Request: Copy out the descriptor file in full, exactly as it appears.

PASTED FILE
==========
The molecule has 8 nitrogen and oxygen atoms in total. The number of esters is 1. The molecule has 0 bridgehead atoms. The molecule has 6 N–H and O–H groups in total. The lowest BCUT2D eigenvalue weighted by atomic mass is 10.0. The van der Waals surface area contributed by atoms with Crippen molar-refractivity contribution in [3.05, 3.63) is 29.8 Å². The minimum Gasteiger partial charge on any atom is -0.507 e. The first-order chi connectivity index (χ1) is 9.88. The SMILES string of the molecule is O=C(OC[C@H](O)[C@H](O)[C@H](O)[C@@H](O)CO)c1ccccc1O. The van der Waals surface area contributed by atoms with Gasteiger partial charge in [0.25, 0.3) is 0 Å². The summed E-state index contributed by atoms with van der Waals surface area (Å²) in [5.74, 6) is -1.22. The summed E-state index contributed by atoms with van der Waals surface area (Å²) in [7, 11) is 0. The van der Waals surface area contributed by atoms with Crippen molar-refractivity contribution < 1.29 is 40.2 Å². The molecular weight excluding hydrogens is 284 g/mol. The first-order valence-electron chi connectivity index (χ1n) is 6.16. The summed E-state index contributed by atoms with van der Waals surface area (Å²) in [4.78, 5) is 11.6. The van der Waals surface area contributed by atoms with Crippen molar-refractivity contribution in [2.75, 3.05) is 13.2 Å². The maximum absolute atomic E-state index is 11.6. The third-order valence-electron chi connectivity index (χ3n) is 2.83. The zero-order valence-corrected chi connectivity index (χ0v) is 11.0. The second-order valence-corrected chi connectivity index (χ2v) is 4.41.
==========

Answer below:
The molecule has 8 nitrogen and oxygen atoms in total. The number of esters is 1. The molecule has 0 bridgehead atoms. The molecule has 6 N–H and O–H groups in total. The lowest BCUT2D eigenvalue weighted by atomic mass is 10.0. The van der Waals surface area contributed by atoms with Crippen molar-refractivity contribution in [3.05, 3.63) is 29.8 Å². The minimum Gasteiger partial charge on any atom is -0.507 e. The first-order chi connectivity index (χ1) is 9.88. The SMILES string of the molecule is O=C(OC[C@H](O)[C@H](O)[C@H](O)[C@@H](O)CO)c1ccccc1O. The van der Waals surface area contributed by atoms with Gasteiger partial charge in [0.25, 0.3) is 0 Å². The summed E-state index contributed by atoms with van der Waals surface area (Å²) in [5.74, 6) is -1.22. The summed E-state index contributed by atoms with van der Waals surface area (Å²) in [7, 11) is 0. The van der Waals surface area contributed by atoms with Crippen molar-refractivity contribution < 1.29 is 40.2 Å². The molecular weight excluding hydrogens is 284 g/mol. The first-order valence-electron chi connectivity index (χ1n) is 6.16. The summed E-state index contributed by atoms with van der Waals surface area (Å²) in [4.78, 5) is 11.6. The van der Waals surface area contributed by atoms with Crippen molar-refractivity contribution in [2.75, 3.05) is 13.2 Å². The maximum absolute atomic E-state index is 11.6. The third-order valence-electron chi connectivity index (χ3n) is 2.83. The zero-order valence-corrected chi connectivity index (χ0v) is 11.0. The second-order valence-corrected chi connectivity index (χ2v) is 4.41.